As anyone who has taken part in U.S. strategic exercises knows, the timeline for making decisions about launching nuclear weapons in an actual crisis would likely be very short,with inadequate information and immense pressure to act. Given the proliferation of new warfighting tools with strategic effects, American leaders now have to consider even more complex conditions—and yet still find ways to manage uncertainty, reduce the risks of miscalculation, and strengthen incentives for rational behavior and restraint. Only by doing so, and working to develop common understandings with allies and adversaries alike, can they reestablish confidence that they can avert escalation that may otherwise engulf the world.

Fatah and Hamas to hold ‘historic’ joint rally outside the Temple Walls (Revelation 11)

Fatah and Hamas to hold ‘historic’ joint rally in Gaza against annexation

Palestinian Authority President Mahmoud Abbas and Hamas terror group chief Ismail Haniyeh to speak at the event, according to senior officials in the two rival Palestinian factions

By Aaron Boxerman20 Jul 2020, 4:24 pm

Fatah Secretary-General Jibril Rajoub announced on Monday that rival Palestinian factions Fatah and Hamas will hold a joint rally in the Gaza Strip against Israeli annexation “in the coming days,” according to a statement published by the Palestinian Authority’s official WAFA news agency.

“The rally will be a historic point in consolidating the united Palestinian position in the face of the annexation project,” Rajoub said, referring to Israel’s declared plan to annex parts of the West Bank in accordance with US President Donald Trump’s controversial peace plan — a plan that in recent weeks appear to have been put on the back burner amid a resurgent coronavirus and a hesitant White House.

According to Rajoub, both Palestinian Authority President Mahmoud Abbas and other “national leaders” will speak at the event. It was unclear from the statement whether Abbas would participate by video, though that was highly likely.

The head of the Hamas terror organization, Ismail Haniyeh, will also speak at the event, Hamas political bureau member Khalil al-Hayya said in a statement.

“This is a message to all sides. We are stressing the unified position of our people in all its factions and forces, wherever they are located, against the annexation plan,’” al-Hayya said.

Fatah and Gaza-based terror group Hamas have been bitterly divided since 2007,when a bloody civil war between the two rival Palestinian movements ended with Hamas expelling Fatah from the Gaza Strip. Several attempts have been made since to mend the rift in Palestinian politics, but so far none of has been successful.

Rajoub said that the joint rally would send a message of Palestinian unity to the world,while emphasizing that the Fatah-dominated Palestinian Liberation Organization would remain in charge.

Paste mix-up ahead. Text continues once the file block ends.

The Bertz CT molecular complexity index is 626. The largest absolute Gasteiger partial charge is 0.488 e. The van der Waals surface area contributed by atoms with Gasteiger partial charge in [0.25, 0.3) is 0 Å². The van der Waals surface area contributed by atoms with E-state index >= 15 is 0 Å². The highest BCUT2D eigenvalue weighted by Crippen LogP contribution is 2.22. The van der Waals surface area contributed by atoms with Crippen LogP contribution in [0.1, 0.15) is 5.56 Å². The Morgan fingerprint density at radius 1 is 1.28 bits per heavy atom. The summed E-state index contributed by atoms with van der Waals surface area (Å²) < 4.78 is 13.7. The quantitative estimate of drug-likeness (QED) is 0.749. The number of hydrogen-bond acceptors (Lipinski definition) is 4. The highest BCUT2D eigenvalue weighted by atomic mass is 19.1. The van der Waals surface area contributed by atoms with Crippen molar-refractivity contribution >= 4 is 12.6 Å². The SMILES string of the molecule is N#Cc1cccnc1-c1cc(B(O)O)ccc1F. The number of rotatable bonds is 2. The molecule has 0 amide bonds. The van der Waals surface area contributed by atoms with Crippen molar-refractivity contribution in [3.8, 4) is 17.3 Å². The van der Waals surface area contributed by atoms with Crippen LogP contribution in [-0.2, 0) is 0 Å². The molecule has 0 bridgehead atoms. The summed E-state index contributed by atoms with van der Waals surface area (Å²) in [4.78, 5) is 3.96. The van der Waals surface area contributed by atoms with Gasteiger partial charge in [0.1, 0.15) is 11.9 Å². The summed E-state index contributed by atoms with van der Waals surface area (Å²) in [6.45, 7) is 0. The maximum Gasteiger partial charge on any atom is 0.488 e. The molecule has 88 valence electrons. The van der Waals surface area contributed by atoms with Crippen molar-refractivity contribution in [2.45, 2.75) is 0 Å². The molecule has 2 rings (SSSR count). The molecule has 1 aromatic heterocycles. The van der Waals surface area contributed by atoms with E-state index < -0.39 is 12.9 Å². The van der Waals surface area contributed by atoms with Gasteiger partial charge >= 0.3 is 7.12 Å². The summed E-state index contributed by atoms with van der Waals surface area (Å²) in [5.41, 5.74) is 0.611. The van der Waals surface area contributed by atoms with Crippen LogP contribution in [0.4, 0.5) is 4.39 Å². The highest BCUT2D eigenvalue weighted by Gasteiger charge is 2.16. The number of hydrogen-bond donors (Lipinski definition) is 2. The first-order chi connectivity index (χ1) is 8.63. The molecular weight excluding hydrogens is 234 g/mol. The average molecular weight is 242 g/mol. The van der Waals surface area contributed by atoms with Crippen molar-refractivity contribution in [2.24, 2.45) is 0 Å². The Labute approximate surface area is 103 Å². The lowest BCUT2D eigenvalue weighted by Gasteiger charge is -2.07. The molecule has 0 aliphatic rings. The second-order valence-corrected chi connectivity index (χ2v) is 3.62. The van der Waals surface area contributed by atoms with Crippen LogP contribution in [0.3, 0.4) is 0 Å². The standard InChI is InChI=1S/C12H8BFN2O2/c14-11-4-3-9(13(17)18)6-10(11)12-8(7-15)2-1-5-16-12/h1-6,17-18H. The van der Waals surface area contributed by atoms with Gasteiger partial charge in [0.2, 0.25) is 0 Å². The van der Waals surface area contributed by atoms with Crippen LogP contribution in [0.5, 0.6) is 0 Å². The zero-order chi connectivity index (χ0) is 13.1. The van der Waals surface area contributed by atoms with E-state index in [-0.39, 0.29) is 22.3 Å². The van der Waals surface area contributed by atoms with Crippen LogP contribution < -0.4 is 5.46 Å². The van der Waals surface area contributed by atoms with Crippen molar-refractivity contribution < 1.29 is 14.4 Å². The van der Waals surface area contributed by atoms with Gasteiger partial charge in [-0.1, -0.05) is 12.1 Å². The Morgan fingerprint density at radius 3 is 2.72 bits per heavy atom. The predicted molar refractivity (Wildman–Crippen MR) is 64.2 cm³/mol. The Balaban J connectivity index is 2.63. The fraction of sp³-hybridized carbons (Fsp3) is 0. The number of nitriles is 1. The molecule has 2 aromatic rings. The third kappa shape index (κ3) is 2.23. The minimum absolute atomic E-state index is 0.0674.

“We must raise the voices of the united Palestinian people, who adhere to the establishment of an independent state with Jerusalem as its capital, based on the 1967 borders and the return of refugees in accordance with international law, under the leadership of the Palestine Liberation Organization,” Rajoub said.

In what they called a step towards “national unity,” Rajoub and Hamas deputy Salih al-Arouri held a press conference on July 2, in which they announced that the two movements would coordinate on anti-annexation activities.

Arouri has directed numerous terrorist attacks against Israeli soldiers and civilians, including the 2014 murder of three Israeli teenagers in the West Bank. In 2018, the US State Department issued a $5 million bounty for his capture.

“All the controversial issues on which we differ, we will set those aside… We and Fatah and all the Palestinian factions are facing an existential threat, and we must work together,” said Arouri.

Arouri said that coordination between the two organizations would begin “a new phase that will be a strategic service to our people,” emphasizing that Hamas would use “all forms of struggle and resistance against the annexation project.”

The announcement was received with broad skepticism among Palestinians, who have seen numerous reconciliation attempts — and even unity governments on paper — come and go without tangible results. While the two leaders sought to downplay differences between the two organizations, many seemed doubtful that this time was any different.

“Our people have an enormous amount of skepticism with regard to the potential for national unity. Previous attempts did not end up having an impact on the ground,” Hamas deputy Hussam Badran acknowledged at a subsequent press conference with Fatah Central Committee member Ahmad Hilles.

A joint rally with a speech by Abbas, who has little love for the terror group which expelled his movement for the Gaza Strip, could allay some of the cynicism among Palestinians about the potential for reconciliation.

Deep divisions between the two groups still remain, however. While Fatah officials have made declarations in recent weeks about cooperation with Hamas, the Fatah-dominated Palestinian Authority does not seem to have permitted the terror group a freer hand in the West Bank.

On the same day that Rajoub and al-Arouri held their press conference, PA security forces broke up a rally in Jenin at which Hamas flags were raised. Hamas condemned the action, calling on the PA to “preserve the spirit of unity,” according to the Hamas-linked Safa News Agency.